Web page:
Disputes often surface over security deposits


"I returned the keys when my lease was up, but the landlord has ignored my calls and hasn't returned my security deposit."

"My tenant moved without proper notice, but is demanding the return of his security deposit."

Questions and complaints about security deposits are among the most common. Almost every landlord requires a security deposit, and most tenants are concerned about not getting it all back.

According to Maryland law, a security deposit is money, usually equal to one month's rent, which is taken in advance to protect the landlord from lost rent or physical damage. This includes pet, key and utility deposits. The security deposit cannot exceed two months' rent.

Landlords do not usually allow a tenant to use the security deposit as the last month's rent because landlords would then have no protection against physical damage.

When the tenancy has been properly ended, the landlord has 30 days to send an itemized list of any charges to the security deposit and 45 days from the end of the tenancy to return any balance. Simple interest is due at the rate of 2 percent for every six-month period that the landlord had the security deposit. If the landlord does not return the security deposit and interest properly, the landlord can be sued for up to three times the total amount due.

At the time the tenant gives the security deposit, the landlord should inform the tenant in writing of the tenant's right to be present at a final inspection at the end of the tenancy. If the landlord fails to inform the tenant of this right or fails to send an itemized list of charges to the tenant within 30 days of the end of tenancy, the landlord loses the right to charge the security deposit for any lost rent or physical damage.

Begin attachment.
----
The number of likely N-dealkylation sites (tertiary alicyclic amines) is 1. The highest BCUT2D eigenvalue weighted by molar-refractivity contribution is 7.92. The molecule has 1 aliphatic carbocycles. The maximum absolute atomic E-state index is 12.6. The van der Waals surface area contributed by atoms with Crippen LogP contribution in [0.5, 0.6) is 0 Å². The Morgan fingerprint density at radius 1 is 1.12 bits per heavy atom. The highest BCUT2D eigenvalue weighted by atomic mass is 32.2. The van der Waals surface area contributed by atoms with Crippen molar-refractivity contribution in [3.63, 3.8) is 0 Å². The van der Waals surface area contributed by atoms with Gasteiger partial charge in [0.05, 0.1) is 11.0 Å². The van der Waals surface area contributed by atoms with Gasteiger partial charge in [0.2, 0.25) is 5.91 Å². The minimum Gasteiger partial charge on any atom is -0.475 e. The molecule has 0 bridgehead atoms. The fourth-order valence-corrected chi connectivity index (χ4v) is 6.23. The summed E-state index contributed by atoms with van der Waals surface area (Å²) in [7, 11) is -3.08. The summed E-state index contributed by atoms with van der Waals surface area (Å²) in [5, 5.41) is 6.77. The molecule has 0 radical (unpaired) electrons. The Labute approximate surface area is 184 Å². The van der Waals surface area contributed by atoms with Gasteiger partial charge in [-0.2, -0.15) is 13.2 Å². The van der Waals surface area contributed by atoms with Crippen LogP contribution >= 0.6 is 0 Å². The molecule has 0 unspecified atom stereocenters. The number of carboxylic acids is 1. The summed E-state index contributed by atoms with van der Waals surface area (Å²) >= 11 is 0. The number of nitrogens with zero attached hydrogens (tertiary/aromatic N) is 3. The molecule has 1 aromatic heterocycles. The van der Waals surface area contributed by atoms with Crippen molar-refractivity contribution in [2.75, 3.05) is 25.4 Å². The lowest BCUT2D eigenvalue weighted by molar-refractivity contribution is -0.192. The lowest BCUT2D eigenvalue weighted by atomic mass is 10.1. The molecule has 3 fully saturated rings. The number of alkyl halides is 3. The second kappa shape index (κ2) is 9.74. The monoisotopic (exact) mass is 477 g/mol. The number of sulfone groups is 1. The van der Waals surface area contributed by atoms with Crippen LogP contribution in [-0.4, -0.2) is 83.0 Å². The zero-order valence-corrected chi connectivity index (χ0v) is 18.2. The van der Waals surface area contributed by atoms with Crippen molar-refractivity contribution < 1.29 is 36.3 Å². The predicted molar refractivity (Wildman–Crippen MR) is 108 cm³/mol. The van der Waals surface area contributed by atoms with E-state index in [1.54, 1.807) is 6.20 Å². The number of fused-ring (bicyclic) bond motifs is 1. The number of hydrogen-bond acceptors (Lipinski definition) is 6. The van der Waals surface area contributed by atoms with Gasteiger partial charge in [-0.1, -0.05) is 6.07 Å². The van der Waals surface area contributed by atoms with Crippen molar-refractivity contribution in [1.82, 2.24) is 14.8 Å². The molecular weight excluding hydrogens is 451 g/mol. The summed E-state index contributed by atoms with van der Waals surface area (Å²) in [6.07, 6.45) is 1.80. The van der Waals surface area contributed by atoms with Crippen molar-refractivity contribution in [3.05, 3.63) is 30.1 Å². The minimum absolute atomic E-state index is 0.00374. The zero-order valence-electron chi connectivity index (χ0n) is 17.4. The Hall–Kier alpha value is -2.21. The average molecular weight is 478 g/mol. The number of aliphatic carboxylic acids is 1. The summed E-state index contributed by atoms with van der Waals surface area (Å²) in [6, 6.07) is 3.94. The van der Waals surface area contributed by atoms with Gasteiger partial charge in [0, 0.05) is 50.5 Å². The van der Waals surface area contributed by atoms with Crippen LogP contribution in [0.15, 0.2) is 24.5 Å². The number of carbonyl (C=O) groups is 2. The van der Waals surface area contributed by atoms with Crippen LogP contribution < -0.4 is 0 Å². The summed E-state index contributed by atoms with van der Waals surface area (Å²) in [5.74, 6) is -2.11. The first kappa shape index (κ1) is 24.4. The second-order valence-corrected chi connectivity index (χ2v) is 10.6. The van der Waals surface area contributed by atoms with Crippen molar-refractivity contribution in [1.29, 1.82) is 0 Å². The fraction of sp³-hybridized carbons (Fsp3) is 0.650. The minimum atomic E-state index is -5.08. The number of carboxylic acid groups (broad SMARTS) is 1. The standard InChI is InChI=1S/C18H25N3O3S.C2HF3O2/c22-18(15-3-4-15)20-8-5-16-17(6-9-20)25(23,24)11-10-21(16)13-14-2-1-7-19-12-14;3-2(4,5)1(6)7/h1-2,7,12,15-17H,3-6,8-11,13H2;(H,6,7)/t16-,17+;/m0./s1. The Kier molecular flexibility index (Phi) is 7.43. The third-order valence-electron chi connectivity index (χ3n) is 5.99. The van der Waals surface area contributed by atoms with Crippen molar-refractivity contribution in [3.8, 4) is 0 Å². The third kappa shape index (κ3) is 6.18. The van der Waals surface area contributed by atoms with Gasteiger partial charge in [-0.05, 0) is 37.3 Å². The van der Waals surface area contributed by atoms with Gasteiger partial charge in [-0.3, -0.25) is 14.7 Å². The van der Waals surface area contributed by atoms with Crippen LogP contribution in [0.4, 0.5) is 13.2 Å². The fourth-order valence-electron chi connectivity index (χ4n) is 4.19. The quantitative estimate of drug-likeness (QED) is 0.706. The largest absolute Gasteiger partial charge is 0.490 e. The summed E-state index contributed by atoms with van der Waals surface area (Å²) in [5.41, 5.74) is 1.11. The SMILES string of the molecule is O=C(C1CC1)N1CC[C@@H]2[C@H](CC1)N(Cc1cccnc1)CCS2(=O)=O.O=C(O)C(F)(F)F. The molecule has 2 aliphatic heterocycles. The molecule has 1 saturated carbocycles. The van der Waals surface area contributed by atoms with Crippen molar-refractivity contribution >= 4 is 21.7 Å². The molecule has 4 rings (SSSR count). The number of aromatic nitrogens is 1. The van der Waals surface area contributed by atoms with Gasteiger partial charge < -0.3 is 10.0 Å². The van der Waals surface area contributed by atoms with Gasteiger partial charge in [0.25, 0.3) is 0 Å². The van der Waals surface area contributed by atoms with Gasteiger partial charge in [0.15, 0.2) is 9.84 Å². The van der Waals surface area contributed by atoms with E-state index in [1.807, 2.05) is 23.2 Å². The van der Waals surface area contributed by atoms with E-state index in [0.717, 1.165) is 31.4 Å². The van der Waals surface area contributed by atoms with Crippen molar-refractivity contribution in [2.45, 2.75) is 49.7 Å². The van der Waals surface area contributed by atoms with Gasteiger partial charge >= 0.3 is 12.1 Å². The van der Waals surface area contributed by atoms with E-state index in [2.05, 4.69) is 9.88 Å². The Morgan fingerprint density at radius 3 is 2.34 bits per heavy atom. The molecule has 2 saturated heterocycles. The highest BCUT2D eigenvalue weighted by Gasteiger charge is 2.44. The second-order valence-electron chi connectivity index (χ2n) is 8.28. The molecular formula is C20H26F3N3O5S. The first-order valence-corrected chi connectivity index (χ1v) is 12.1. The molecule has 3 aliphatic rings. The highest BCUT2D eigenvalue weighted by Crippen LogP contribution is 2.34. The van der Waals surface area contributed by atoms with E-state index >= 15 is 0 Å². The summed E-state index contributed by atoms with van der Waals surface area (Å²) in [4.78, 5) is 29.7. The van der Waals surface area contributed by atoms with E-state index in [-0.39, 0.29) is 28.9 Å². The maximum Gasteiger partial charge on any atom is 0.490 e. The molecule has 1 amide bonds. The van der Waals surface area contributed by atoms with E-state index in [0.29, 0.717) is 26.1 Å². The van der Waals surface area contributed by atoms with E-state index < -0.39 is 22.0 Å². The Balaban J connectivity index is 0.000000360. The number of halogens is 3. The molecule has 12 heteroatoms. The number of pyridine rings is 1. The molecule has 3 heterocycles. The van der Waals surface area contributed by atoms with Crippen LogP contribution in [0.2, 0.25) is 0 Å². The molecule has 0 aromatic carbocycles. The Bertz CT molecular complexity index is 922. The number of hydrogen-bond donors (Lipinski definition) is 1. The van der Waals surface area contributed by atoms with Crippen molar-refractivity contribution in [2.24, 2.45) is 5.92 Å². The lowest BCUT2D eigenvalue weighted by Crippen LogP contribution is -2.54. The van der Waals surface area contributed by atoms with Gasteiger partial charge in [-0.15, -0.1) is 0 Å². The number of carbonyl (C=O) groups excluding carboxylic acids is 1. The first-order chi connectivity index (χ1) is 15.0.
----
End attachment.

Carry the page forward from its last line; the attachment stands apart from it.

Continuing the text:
The landlord can only charge for physical damage beyond ordinary wear and tear.

Charges have to be reasonable. If cleaning is necessary, the landlord should charge what an average cleaning person would charge. Items such as stoves, refrigerators, carpeting, must be depreciated in determining the amount of any damage.

If a tenant ends the tenancy improperly, the tenant has to request in writing an accounting of the security deposit. The landlord should send an itemized list within 30 days of receiving the request and return any balance within 45 days of the end of the tenancy.

George B. Laurent is executive director of BNI, or Baltimore Neighborhoods Inc., a private nonprofit group that works to resolve tenant-landlord problems and to eliminate housing discrimination.


Send questions to BNI, 2217 St. Paul St., Baltimore, Md. 21218. Or comment on Sundial, The Baltimore Sun's telephone information service, by calling (410) 783-1800 (268-7736 in Anne Arundel County). Using a touch-tone phone, punch in the four-digit code 6171 after you hear the greeting.

For questions about specific tenant-landlord problems, call the BNI staff at (410) 243-6007.

Copyright © 2021, The Baltimore Sun, a Baltimore Sun Media Group publication | Place an Ad